Dropbox a Crystal Ball of Cloud Computing Pros & Cons
Dropbox is a brilliant cloud based service (i.e., your data stored on someone else’s server) that automatically backs up your files and simultaneously keep the most current version on all of your computing devices (Mac and Windows, laptops, workstations, servers, tablets and smartphones). It is highly efficient for giving you access to everything from everywhere while maintaining an off-site backup copy of every version of every document.
And like anything with that much power, there are risks. Using this type of syncing and backup service without understanding the risks and rewards is like driving a Ducati motorcycle without peering into the crystal ball of accidents that take the lives of bikers every year. If you are going to ride the machine, know your limits.
… all files stored on Dropbox servers are encrypted (AES-256) and are inaccessible without your account password. Quote from PCWorld
But there is an even bigger issue that this exposes about the world of cloud computing in general: anytime your data lives on a device that you don’t own, you lose a certain amount of control over what happens to it. Here is just a sampling of factors that can affect the privacy and confidentiality of your cloud-stored data:
- The cloud service provider changes their Terms of Service (like Dropbox just did) to cover their legal bases, making your data less secure without your even being alerted. This happens almost every week with Facebook, which changes privacy terms constantly. When you log back into your account, you are automatically agreeing to the new Terms of Service (and probably not reading the tens of pages of legal jargon).
- The provider is bought out by a new company (possibly one overseas) or has its assets liquidated (the most valuable assets are generally information), that has different standards for data security and sharing. You, by default, are now covered by those standards.
- The security of your data is weak in the first place. Security costs money, and many smaller cloud providers haven’t invested enough in protecting that data, leaving the door wide open for savvy hackers. SalesForce.com might be well protected, but is the free backup service or contact manager that you use?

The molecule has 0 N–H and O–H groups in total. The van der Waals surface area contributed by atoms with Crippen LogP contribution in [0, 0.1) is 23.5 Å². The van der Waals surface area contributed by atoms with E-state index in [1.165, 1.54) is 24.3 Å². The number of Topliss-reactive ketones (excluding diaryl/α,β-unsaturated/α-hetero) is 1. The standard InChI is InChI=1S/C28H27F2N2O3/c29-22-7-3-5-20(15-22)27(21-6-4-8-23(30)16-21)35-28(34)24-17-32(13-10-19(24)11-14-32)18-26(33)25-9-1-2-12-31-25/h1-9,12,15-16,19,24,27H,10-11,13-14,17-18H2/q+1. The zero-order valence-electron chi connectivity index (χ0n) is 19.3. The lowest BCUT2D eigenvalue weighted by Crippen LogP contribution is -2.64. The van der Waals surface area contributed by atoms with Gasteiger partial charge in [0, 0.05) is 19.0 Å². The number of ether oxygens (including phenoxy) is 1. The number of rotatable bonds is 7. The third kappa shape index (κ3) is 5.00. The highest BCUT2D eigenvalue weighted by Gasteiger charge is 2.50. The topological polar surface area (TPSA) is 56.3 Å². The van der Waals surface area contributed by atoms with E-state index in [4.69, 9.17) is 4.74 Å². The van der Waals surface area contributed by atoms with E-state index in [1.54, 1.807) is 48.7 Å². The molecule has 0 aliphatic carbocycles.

- Your data exists in a more public domain than when it is stored on internal, private servers, meaning that it is subject to subpoena without your being notified! In other words, the government and law enforcement has access to it and you will never know they were snooping around. This isn’t a concern for most small businesses, but it is still a cautionary note.
So does this mean we should all shut down our Dropbox, Carbonite, iBackup accounts? No. Does this mean that corporations should not implement the highly scalable, dramatically efficient solutions provided by the cloud? No. It means that both individuals and businesses must educate themselves on the up and down sides of this shift in computing. They can begin the process by realizing that:
- Not all data is created equal and that some types of sensitive data should never be placed in someone else’s control. This is exactly why there are data classification systems (I subscribe to those used by the military and spy agencies: Public, Internal, Confidential and Top Secret).
- Anything of immense power comes with costs, and those costs must be calculated into the relative ROI of the equation. In other words, the answer here, like most complex things in life, exists in the gray area, not in a black or white, one-size-fits all generalization.
John Sileo writes and speaks on Information Leadership, including identity theft prevention, data breach, social media risk and online reputation. His clients include the Department of Defense, Homeland Security, the Federal Reserve Bank, FDIC, FTC and hundreds of corporations of all sizes. Learn more about his motivational data security events.
A similar issue is the growth personal finance management services (i.e. mint.com) or offer based services tied to your debit or credit card. In both cases the user hands over their online banking username and password to use the service. If these services are compromised a hacker has a pot of gold in one location.